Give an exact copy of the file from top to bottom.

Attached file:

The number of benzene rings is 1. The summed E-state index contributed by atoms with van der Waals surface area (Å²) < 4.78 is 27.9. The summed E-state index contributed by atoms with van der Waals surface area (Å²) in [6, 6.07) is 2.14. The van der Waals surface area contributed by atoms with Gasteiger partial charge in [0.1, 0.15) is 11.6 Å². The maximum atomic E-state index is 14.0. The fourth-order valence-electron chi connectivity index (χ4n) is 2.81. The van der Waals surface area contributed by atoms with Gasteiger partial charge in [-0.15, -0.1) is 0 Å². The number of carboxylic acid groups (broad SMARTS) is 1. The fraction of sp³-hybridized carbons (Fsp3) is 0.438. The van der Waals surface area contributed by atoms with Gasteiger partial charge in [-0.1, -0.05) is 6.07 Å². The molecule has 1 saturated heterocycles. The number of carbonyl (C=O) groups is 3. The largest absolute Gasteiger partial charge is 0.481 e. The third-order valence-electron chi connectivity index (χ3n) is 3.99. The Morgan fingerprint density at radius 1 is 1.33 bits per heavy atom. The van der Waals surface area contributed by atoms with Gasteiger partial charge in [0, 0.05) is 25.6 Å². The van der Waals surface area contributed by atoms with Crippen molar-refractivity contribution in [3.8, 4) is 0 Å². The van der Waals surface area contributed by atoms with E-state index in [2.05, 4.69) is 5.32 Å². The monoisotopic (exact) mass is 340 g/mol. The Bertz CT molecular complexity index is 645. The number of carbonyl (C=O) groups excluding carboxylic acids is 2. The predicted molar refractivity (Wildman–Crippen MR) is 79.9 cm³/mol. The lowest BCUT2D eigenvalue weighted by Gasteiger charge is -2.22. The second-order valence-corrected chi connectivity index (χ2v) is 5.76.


The number of benzene rings is 1. The summed E-state index contributed by atoms with van der Waals surface area (Å²) < 4.78 is 27.9. The summed E-state index contributed by atoms with van der Waals surface area (Å²) in [6, 6.07) is 2.14. The van der Waals surface area contributed by atoms with Gasteiger partial charge in [0.1, 0.15) is 11.6 Å². The maximum atomic E-state index is 14.0. The fourth-order valence-electron chi connectivity index (χ4n) is 2.81. The van der Waals surface area contributed by atoms with Gasteiger partial charge in [-0.15, -0.1) is 0 Å². The number of carboxylic acid groups (broad SMARTS) is 1. The fraction of sp³-hybridized carbons (Fsp3) is 0.438. The van der Waals surface area contributed by atoms with Gasteiger partial charge in [-0.1, -0.05) is 6.07 Å². The molecule has 1 saturated heterocycles. The number of carbonyl (C=O) groups is 3. The largest absolute Gasteiger partial charge is 0.481 e. The third-order valence-electron chi connectivity index (χ3n) is 3.99. The Morgan fingerprint density at radius 1 is 1.33 bits per heavy atom. The van der Waals surface area contributed by atoms with Gasteiger partial charge in [0, 0.05) is 25.6 Å². The van der Waals surface area contributed by atoms with Crippen molar-refractivity contribution in [3.8, 4) is 0 Å². The van der Waals surface area contributed by atoms with E-state index in [2.05, 4.69) is 5.32 Å². The monoisotopic (exact) mass is 340 g/mol. The Bertz CT molecular complexity index is 645. The number of carbonyl (C=O) groups excluding carboxylic acids is 2. The predicted molar refractivity (Wildman–Crippen MR) is 79.9 cm³/mol. The lowest BCUT2D eigenvalue weighted by Gasteiger charge is -2.22. The second-order valence-corrected chi connectivity index (χ2v) is 5.76.